According to a recent study, if your Google reviews are in the three-star range (3.0 to 3.9), 84 out of 100 people won’t give your business a second look. Let that sink in for a moment. Would you go to a restaurant if the reviews were less than a solid four as a matter of choice? If you were a member of the general public, outside of the collision repair industry, would you take your car, which is likely your second largest investment, to a shop that isn’t at least a solid four-star repair shop? Probably not, and neither would 84 out of 100 people, according to this recent study. Do you know who else is paying attention to these reviews? Insurers.
Decisions are being made about DRP relationships every day. These decisions are based on several factors, and each insurer has its own set of criteria. You know more about that than I do since that is in your sandbox. In my sandbox is the internet and online marketing. The first insurer that I’ve seen display Google reviews publicly on their shop locator website is State Farm. Perhaps you’re on the State Farm Select Service program, or want to be. Here’s a link that shows the reviews displayed: statefarm.com/insurance/auto/find-a-repair-facility.
I searched a 50-mile radius of my office in West Chicago, Ill. There were a lot of shops that showed up, and not one of them had less than a four-star average. Coincidence? I don’t think so. I looked up the public side of seven other top insurers and didn’t see any others that were showing these Google review ratings publicly. But that doesn’t mean they aren’t paying attention to them; I have it on good authority that they are. We also know they pay attention to Carwise reviews, but that is a different story and doesn’t impact your organic search ranking potential like Google reviews do.
Who else do you suppose is paying attention to these review ratings other than the public? If you said “the OEMs,” you would be right. When they’re selecting shops to be recognized or certified, one of the factors that several of them consider is Google reviews.
One of the reasons OEMs ventured down the certification path in the first place was to ensure their vehicles were repaired properly so that, when a consumer traded in their vehicle for a new one someday, they would be more likely to purchase one from that same manufacturer. Leaving this up to chance wasn’t working as too many shops weren’t following manufacturer procedures or were pressured by insurers to repair vehicles differently than the manufacturer recommended. There was too much gray area, so the OEMs stepped up and tried to take more control. When they certify or recognize a shop, they’re looking at how well they’re serving their customers, and a logical place to find that information is with Google Reviews.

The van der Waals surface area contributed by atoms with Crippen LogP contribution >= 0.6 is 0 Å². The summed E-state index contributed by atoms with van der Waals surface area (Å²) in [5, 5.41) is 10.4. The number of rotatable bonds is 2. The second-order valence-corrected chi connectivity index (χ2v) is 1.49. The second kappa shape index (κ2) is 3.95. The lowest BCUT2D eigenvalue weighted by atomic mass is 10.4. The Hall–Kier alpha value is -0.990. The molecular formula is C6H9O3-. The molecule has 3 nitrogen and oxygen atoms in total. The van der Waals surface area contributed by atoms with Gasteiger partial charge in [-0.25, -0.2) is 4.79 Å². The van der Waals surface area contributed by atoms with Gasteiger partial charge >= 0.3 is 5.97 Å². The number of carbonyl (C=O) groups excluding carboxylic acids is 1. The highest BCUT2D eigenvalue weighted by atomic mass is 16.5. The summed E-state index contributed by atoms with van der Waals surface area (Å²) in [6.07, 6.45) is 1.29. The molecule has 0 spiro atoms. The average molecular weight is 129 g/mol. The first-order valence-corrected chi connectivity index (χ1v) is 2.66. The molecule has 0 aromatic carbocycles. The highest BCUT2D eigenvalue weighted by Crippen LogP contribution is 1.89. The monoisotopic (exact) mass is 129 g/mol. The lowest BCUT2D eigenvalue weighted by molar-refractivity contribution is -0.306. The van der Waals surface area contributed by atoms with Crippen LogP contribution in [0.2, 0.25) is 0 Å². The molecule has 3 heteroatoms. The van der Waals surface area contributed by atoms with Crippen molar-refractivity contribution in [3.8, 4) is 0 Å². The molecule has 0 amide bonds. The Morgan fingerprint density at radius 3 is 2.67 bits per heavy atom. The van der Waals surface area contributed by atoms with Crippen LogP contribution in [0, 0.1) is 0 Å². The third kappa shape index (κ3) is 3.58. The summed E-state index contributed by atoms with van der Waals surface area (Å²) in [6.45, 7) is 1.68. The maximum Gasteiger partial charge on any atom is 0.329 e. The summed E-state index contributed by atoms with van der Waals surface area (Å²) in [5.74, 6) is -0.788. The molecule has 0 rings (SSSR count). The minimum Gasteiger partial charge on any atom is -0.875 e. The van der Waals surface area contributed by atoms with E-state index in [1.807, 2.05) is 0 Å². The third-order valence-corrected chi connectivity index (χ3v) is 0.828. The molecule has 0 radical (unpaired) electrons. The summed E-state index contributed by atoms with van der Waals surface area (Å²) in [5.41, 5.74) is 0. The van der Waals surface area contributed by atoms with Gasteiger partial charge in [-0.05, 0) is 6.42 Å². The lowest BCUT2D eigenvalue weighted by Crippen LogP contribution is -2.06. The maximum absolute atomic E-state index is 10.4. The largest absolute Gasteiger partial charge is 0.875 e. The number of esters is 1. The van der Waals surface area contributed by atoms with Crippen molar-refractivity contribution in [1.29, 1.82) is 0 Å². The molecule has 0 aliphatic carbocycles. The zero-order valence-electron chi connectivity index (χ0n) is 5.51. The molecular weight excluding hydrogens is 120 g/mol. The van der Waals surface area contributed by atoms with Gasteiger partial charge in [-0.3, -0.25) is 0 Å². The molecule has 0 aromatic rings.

Google pays attention to reviews, too. Importantly, in a Google search, the top three positions, known as the 3-Pack, have businesses averaging 47 reviews. Google factors reviews in their algorithms for ranking purposes, as much as 15.44%.
There’s evidence that bad reviews hurt a business a lot more than good reviews help them. This stands to reason, I suppose. If the general consensus of the reviewers is that the business isn’t very good at what they’re in business for, people will simply eliminate them from consideration. But, if you’re being compared to other businesses that have four stars and up, there are other factors that will play a role in making decisions. These include the number of reviews, how recent those reviews are, how the business responds to less-than-stellar reviews, and the proximity of the business to where they’re are located.
Yes, I’ve covered Google reviews many times in my past columns, and for good reason. They’re so important for so many reasons, as you can see above. Don’t discount that. Seek more Google reviews. If your star rating is less than four, you really must increase your number of four- and five-star reviews to offset that. If you have earned four and above, good for you. Keep it up, get more. Everyone needs to make this a priority.
For information on how to streamline this and be able to seek these good reviews via text or email (with a system that integrates with CCC), check out: optimaautomotive.com/text-me/.
BSB Contributing Editor Mark Claypool has more than 30 years of experience in the fields of workforce development, apprenticeships, marketing and web presence management with SkillsUSA, the I-CAR Education Foundation, Mentors at Work, VeriFacts Automotive and the NABC. He is the CEO of Optima Automotive (www.optimaautomotive.com), which provides website design, SEO services and social media management services.